With the evolution of technology advancing every day, and the numerous amounts of tech startups available for extra income–such as Uber, Wag, Lyft, and Postmates–it’s no wonder why the freelancing lifestyle is slowly but steadily gaining popularity.
Freelancers made up 34% of the United States’ workforce in 2015, which comes out to about 53.7 million people. A research study suggests that the freelancing workforce is not only growing, but also steadily making more money as well. Freelancers work remotely and take on jobs from third parties for either an hourly wage for the duration of a project or a lump sum per project.
Not only is the freelancing lifestyle attractive to the freelancers, but businesses see freelancing as a positive opportunity as well. Businesses can now hire a person per project, and does not have to worry about the cost of a new hire, let alone health insurance, taxes, and on-boarding expenses.
But how do freelancers find work? Is it a secret underlying network? The answer is technology applications such as Fiverr, Thumbtack, Elancer, and Upwork provides a platform for people to request work and an opportunity for a freelancer to pick up that work. Very similar to the LinkedIn job search tool, a person will post a job (such as “I need a website”), and freelancers can apply for the job by responding to the job request. The requester can then compare prices, view profiles, and even see how each freelancer ranks (previous jobrequesters rank the freelancer 1-5 stars).
Of these freelancing sites, the best by far is Upwork. This site is user-friendly for both the freelancer and the job poster, payment is flexible, and Upwork payment protection. The best part about freelancer? Their fees aren’t unsightly, benefiting both you and the freelancer.
So, how does Upwork work? Let’s take a look:
Sign Up at Upwork
Signing up is easy, you just create a new account by clicking on either “I want to hire a freelancer“, or “I’m looking for online work.” Yes, it’s that straightforward.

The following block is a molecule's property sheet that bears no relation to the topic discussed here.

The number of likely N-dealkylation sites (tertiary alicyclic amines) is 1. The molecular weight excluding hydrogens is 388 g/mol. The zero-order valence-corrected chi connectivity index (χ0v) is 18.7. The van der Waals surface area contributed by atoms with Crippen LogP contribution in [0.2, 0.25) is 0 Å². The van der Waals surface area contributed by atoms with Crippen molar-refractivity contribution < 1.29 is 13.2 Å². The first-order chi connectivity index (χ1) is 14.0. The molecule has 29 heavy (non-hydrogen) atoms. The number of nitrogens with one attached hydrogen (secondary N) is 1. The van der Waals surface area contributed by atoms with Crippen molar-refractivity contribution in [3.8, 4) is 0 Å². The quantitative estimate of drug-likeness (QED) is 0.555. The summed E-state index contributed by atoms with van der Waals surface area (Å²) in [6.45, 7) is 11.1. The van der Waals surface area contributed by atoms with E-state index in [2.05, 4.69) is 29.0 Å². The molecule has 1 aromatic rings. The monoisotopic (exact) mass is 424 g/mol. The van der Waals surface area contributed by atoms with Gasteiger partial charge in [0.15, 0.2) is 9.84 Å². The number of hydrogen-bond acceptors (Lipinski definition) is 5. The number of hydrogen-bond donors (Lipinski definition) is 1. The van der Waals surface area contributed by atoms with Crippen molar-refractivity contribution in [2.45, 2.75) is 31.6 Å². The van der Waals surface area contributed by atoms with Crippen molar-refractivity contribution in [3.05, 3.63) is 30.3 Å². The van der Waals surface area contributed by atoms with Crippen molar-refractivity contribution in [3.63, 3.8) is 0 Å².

If you are a freelancer looking for online work, you will go through the process of setting up your online portfolio, identify what type of work you are seeking, and complete the process. One of the greatest aspects of Upwork is that this freelancing platform supports all types of freelancers–from writers to web developers to graphic design. Virtually any job that can be done on a computer is available for hire.
If you are a client seeking to hire a freelancer for work, the profile is much more straightforward. Once you account is created, you can then begin requesting jobs. A client can request multiple jobs. For example, a new business owner wants to set up a website for his store. He signs up for Upwork and then posts a job for a new website. Then, he decides he needs copy for his website, so he posts another job for hire. Then, he wants to redo his logo to better reflect his new online look, so he posts a job for a Graphic Designer.
Submitting a Job at UpWork
Let’s take a look at the previous example. The store owner begins with a website request. What is needed to submit this job? As much detail as possible. Again, I applaud Upwork and how user-friendly their platform is. Upwork will walk you through the process of a job, prompting you with very straightforward questions like –
- What kind of job are you looking for?
- How much are you willing to pay for this service?
- What would you like to see accomplished with this project? or
- Are there any other details the freelancer should know about this project?
Questions prompted depend upon the type of job you are looking to hire (copywriting questions will be different than web development questions).
Sounds too good to be true? I thought so too, until I posted a job for a web developer for hire to build a WordPress website. I was able to create my profile in minutes, and the job posting (even with all of my instructions) took less than five minutes. Ten minutes after that, the applications started rolling in. I had no less than seven freelancers write to me about their credentials, listing their portfolios, asking what I was looking for and how they plan to accomplish the job. Attached to the cover letter was their price quotes (remember, the job prompt asks for categories on what you’re willing to spend, such as “up to $500, $500-$1000, etc.). I was blown away by the prompt replies and the professionalism of all of the freelancers. (My WordPress site came out pretty great too!)
How to Apply for a Job